Known patient with chronic kidney disease on haemodialysis on top of polycystic kidney disease complaining of chronic bone aches. Laboratory results showed hypercalcaemia and elevated parathormone level since one year (~3900 pg/ml), with treatment it currently decreased (~2000 pg/ml). Now she is prepared for surgery (parathyroidectomy).
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Four oval-shaped well-defined hypoechoic soft tissue lesions are noted at the posterior aspect of both thyroid lobes. The upper ones are posterior to the mid-zone of each thyroid lobe and the inferior ones are related to the inferior pole of the thyroid gland (the larger). Each upper one shows peripheral well-defined cystic lesion with turbid fluid and a uniform calcified wall. All the lesions are extracapsular to the thyroid gland which looks normal.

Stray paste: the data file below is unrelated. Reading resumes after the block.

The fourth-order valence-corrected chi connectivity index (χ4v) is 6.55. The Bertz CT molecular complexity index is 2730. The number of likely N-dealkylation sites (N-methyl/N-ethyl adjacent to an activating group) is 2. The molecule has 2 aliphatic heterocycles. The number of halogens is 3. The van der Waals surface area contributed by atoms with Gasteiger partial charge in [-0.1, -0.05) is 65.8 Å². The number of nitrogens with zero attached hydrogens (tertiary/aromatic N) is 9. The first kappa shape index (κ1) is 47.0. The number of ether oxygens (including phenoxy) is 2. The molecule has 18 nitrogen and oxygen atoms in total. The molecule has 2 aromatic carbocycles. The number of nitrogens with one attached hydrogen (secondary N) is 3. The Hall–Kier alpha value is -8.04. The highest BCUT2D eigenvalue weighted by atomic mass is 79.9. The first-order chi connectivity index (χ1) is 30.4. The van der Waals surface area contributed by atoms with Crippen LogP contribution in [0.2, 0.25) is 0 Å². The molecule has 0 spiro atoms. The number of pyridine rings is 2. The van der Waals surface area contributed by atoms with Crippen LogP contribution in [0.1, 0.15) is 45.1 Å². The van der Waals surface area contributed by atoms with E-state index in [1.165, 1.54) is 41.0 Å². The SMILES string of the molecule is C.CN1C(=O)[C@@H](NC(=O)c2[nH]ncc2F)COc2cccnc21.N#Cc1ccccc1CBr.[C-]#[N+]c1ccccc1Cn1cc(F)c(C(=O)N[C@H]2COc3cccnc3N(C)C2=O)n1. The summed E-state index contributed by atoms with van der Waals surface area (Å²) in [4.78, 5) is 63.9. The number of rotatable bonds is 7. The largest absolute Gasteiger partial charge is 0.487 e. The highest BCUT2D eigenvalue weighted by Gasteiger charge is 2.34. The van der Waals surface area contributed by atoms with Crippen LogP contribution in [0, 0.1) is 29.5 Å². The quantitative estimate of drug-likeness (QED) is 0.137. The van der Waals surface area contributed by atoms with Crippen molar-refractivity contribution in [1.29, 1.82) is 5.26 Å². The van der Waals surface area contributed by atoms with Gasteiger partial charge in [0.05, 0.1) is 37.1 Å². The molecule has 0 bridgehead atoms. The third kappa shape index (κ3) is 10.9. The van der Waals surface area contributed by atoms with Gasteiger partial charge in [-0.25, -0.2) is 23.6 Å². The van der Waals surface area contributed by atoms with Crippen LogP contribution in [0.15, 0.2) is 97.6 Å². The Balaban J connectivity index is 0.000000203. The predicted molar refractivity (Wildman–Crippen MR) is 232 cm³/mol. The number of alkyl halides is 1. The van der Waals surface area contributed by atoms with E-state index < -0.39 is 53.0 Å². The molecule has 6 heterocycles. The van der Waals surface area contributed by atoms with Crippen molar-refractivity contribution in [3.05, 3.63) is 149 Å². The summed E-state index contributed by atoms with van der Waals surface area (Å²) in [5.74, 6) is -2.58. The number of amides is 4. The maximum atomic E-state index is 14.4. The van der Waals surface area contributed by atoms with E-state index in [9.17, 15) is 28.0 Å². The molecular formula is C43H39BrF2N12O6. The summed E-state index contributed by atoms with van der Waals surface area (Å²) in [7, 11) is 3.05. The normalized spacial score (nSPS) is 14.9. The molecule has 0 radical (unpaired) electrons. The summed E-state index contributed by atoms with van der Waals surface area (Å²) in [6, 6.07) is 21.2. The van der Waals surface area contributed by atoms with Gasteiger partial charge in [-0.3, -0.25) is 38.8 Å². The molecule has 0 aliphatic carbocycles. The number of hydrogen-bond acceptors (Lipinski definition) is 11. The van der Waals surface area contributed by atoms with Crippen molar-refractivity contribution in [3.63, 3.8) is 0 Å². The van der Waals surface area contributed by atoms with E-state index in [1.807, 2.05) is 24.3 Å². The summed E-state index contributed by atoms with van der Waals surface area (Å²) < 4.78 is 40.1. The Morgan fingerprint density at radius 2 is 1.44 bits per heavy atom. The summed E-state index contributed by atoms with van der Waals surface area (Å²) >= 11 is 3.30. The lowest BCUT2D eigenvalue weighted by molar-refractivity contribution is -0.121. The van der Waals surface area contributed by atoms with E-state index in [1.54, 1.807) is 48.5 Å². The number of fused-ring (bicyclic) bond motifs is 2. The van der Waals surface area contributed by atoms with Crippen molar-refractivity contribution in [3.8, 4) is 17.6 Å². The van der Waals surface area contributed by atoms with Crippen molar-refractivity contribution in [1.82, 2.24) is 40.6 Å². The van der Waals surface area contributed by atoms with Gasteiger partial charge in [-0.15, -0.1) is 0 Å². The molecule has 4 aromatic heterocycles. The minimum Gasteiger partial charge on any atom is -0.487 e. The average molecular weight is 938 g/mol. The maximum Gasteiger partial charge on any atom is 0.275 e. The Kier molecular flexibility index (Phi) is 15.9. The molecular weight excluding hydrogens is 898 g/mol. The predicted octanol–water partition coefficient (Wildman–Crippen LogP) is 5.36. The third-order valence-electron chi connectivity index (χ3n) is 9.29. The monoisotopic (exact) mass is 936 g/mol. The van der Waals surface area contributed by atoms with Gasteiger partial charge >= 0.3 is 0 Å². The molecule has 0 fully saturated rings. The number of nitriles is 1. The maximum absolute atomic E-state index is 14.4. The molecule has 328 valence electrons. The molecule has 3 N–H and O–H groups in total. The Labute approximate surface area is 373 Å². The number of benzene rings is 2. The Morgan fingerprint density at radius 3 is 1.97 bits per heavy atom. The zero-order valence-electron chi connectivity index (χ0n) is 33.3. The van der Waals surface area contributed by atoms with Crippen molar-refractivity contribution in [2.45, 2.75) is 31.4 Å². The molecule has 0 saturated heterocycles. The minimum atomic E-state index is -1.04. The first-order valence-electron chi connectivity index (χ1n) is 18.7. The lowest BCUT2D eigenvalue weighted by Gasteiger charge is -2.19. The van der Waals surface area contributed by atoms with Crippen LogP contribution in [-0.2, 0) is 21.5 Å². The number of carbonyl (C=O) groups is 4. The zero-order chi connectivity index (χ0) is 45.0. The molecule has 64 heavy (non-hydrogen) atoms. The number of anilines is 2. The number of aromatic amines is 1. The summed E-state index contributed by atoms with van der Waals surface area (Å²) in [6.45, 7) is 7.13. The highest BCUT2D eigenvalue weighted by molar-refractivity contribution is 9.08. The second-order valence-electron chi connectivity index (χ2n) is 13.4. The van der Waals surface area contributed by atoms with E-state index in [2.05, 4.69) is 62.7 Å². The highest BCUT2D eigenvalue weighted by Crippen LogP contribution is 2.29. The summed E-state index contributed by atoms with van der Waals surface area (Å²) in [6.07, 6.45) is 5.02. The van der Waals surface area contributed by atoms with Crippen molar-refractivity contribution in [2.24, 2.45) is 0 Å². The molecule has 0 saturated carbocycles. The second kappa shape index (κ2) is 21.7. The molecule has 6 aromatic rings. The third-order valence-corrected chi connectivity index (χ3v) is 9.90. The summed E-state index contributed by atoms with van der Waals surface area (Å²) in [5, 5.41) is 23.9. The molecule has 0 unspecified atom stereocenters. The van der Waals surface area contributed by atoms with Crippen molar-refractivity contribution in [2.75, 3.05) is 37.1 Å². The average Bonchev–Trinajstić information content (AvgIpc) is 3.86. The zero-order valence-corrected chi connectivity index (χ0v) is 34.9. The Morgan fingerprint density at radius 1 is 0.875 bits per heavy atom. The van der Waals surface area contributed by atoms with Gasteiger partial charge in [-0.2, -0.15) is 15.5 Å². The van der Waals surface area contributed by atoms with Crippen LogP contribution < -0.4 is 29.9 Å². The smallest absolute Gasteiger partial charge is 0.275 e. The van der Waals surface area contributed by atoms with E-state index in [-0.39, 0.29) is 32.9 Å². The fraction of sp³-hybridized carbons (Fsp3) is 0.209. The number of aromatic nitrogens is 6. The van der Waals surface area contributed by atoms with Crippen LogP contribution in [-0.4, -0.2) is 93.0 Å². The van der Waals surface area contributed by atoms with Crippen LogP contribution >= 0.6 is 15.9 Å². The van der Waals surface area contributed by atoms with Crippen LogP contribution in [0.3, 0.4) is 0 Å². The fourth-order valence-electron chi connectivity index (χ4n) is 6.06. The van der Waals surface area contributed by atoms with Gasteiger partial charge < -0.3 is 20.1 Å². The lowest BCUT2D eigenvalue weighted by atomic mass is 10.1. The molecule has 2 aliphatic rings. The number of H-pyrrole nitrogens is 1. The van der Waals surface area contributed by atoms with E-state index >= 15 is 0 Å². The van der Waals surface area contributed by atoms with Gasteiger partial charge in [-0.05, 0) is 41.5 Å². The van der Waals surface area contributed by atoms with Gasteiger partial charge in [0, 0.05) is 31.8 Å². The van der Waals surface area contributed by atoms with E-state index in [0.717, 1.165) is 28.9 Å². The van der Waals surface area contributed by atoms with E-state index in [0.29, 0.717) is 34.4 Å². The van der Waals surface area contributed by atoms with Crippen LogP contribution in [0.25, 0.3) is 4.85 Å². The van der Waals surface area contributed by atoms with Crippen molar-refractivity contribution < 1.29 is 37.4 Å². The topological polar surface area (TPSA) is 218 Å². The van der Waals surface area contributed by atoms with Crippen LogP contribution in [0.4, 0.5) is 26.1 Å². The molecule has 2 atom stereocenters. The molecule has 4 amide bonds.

The soft tissue lesions are likely representing asymmetrically enlarged parathyroid glands. Regarding the history, clinical status and laboratory results, the possibility of secondary parathyroid hyperplasia is the prime consideration. Chronic kidney disease is the usual etiology of secondary parathyroid hyperplasia.
Nuclear medicine (Tc-99m MIBI) is the current modality of choice for confirming the diagnosis and identifying ectopic sites of parathyroid tissues. The differential diagnosis is multiple parathyroid adenoma.
Parathyroid cysts are rare and can be functional. They can occur in parathyroid adenoma or hyperplasia or as a rare incidental finding. Fine needle aspiration and fluid analysis for parathyroid hormone content should be done for neck cysts of unknown origin 1.